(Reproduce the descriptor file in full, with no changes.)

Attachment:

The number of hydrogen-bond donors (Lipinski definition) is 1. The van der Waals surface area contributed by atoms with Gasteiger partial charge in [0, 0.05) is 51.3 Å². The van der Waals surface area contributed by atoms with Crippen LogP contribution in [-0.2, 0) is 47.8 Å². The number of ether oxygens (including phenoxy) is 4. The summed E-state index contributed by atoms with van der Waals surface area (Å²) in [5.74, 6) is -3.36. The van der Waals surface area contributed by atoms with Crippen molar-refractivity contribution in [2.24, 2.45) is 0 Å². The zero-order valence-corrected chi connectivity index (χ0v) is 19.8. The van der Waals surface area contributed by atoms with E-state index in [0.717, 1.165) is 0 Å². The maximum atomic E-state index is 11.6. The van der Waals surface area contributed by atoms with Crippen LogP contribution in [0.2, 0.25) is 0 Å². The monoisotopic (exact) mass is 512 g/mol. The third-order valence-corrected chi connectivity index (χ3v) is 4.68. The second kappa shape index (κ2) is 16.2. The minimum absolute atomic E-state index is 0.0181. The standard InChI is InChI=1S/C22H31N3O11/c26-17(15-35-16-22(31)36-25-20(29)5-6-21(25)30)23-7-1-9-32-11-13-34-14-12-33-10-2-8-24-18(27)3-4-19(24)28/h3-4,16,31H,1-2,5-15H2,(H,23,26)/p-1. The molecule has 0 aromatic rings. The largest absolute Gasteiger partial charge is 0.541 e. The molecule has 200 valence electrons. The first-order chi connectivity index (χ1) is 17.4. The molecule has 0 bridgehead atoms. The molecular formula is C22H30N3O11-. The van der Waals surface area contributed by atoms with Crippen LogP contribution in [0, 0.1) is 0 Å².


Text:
The number of hydrogen-bond donors (Lipinski definition) is 1. The van der Waals surface area contributed by atoms with Gasteiger partial charge in [0, 0.05) is 51.3 Å². The van der Waals surface area contributed by atoms with Crippen LogP contribution in [-0.2, 0) is 47.8 Å². The number of ether oxygens (including phenoxy) is 4. The summed E-state index contributed by atoms with van der Waals surface area (Å²) in [5.74, 6) is -3.36. The van der Waals surface area contributed by atoms with Crippen molar-refractivity contribution in [2.24, 2.45) is 0 Å². The zero-order valence-corrected chi connectivity index (χ0v) is 19.8. The van der Waals surface area contributed by atoms with E-state index in [0.717, 1.165) is 0 Å². The maximum atomic E-state index is 11.6. The van der Waals surface area contributed by atoms with Crippen LogP contribution in [0.2, 0.25) is 0 Å². The monoisotopic (exact) mass is 512 g/mol. The third-order valence-corrected chi connectivity index (χ3v) is 4.68. The second kappa shape index (κ2) is 16.2. The minimum absolute atomic E-state index is 0.0181. The standard InChI is InChI=1S/C22H31N3O11/c26-17(15-35-16-22(31)36-25-20(29)5-6-21(25)30)23-7-1-9-32-11-13-34-14-12-33-10-2-8-24-18(27)3-4-19(24)28/h3-4,16,31H,1-2,5-15H2,(H,23,26)/p-1. The molecule has 0 aromatic rings. The largest absolute Gasteiger partial charge is 0.541 e. The molecule has 200 valence electrons. The first-order chi connectivity index (χ1) is 17.4. The molecule has 0 bridgehead atoms. The molecular formula is C22H30N3O11-. The van der Waals surface area contributed by atoms with Crippen LogP contribution in [0, 0.1) is 0 Å².